Is Skipping Class A Good Idea?
by StudyMalaysia.com on March 1, 2018 | Top Stories
Do you skip classes at college or university? Let’s face it – we all skip a class or two from time to time, but what happens when you’re skipping too many classes? Is there an unwritten guide on how many classes you can skip?
Whether you’re a new university student or a returning one, once the semester begins the grind is quite the same. The juggling act between your classes, food, social life and sleep begins anew.
It’s easy to get caught up in all the activities on campus, and with little planning and poor time management, you might find yourself skipping classes to catch up on sleep or to finish an assignment for another class. Before you know it, you’ve missed at least three classes this week. Sound familiar? We thought so. Here’s a tip – skipping class is almost never a good idea; we’ll tell you why plus how to combat them.
Money, money, money
Everybody knows college and university is expensive. We’ve all seen the slightly alarmed looks on our parents’ faces when they find out how much tuition fees they need to fork out. But once the fees are paid in a lump sum at the beginning of the year, it’s quite easily forgotten. However, if you take a moment to think as if you’re paying for each class in instalments, you might not forget it so easily. For example, if you paid RM5,000 for a subject that has five classes a week for five months, it works out to be RM50 each class. That is how much money you’re throwing away each time you hit the snooze button without ever getting up. Seeing that minimum wage is RM4.80 an hour, you’d have to work at least 10 hours to make up for that one class you missed.
While it’s all well and good to realise you’re wasting away that much money per class, will it actively motivate you? Here’s something that might help. On your wall planner or whiteboard or anywhere obvious you look at daily, keep a record of how much you’ve wasted by skipping class.
Perhaps the most obvious of reasons – the reason you signed up for college or university in the first place (not counting the no-choice option laid out by the parental unit), is to gain knowledge. That knowledge is compromised when you skip a class. It might seem a small matter, for if you ask a classmate what you missed they would probably reply with “nothing much”. And then you’d reassure yourself that it was fine to miss that class. Wrong. After all, it’s unlikely that your lecturer stood up and said nothing the whole time. Your classmates are not your lecturers, they don’t know what’s important and what’s not. Besides, even if you copied their notes, it’s not the same. You would have missed the explanations that went with those notes, and you might’ve caught something that your classmate missed. Furthermore, they could have interpreted the meaning of the lecturer wrongly, and you might have inaccurate notes as a result. But you wouldn’t know, would you? You weren’t in class!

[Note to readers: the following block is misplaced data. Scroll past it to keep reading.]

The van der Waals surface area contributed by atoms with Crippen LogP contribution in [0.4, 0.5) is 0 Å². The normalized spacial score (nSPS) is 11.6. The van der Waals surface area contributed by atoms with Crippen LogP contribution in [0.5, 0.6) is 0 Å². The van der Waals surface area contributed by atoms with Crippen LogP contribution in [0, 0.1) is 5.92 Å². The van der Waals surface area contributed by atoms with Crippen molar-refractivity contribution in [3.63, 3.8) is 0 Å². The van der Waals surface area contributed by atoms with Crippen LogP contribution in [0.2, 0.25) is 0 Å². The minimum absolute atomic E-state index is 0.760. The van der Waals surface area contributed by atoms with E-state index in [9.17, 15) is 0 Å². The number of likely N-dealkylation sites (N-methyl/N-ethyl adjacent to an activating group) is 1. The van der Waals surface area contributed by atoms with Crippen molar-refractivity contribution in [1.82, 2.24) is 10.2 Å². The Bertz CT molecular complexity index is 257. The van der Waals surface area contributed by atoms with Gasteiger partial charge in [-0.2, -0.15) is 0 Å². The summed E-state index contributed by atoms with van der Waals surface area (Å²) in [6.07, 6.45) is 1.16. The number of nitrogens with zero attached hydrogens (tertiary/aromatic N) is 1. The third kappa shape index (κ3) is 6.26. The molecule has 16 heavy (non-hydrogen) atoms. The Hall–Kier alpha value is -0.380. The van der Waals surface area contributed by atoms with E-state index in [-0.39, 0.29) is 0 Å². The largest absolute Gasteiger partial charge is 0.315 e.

It is sometimes hard to pay attention if the lecturer is dreadfully boring or the materials just not interesting, but the best way to combat that is continuous note taking. By concentrating on solely on what the lecturer is saying and scrambling to note the important points down, it will help the time fly by and you’ll soon realise you’ve learnt a lot more than you thought you’d be able to. This way, you’ll have less to puzzle about when revision comes around – and it sure beats struggling to understand what your friend’s notes mean.
Time to grow up
This is the beginning of who you are going to be as an adult. Here, for the first time, all decisions and choices are yours to make. Whether you work really hard or just slack off, everything you do determines the person you will someday become. Habits you build over your time at college or university will likely follow you from here on. If you find it so easy to skip classes, will you be slacking off work too?
This is it, ladies and gentlemen. You’ve been guided all your life by your parents and guardians on what’s right and what’s not – it’s your turn to show them you can make good choices on your own. Getting yourself to class is not just about getting your attendance marked ‘present’. It’s about showing up for your own future. It’s choosing to become the kind of person you wish to be.
Sometimes, even with the best intentions and time management skills, you might be unable to make a class. The best course of action would be to contact your lecturer to apologise and ask if you could meet to briefly discuss the class. It’s recommended you get the notes of your friends before you meet with your lecturer which will allow them to explain more quickly and for you to easily modify the notes if needed.
If skipping class has become a habit, it’s time to break it and make a new one. It takes 21 days to make something a habit – challenge yourself to attend every class for 21 days, and it’ll get easier from there. Give it your all and be your best self. You are, after all, setting the groundwork for the person you would one day become.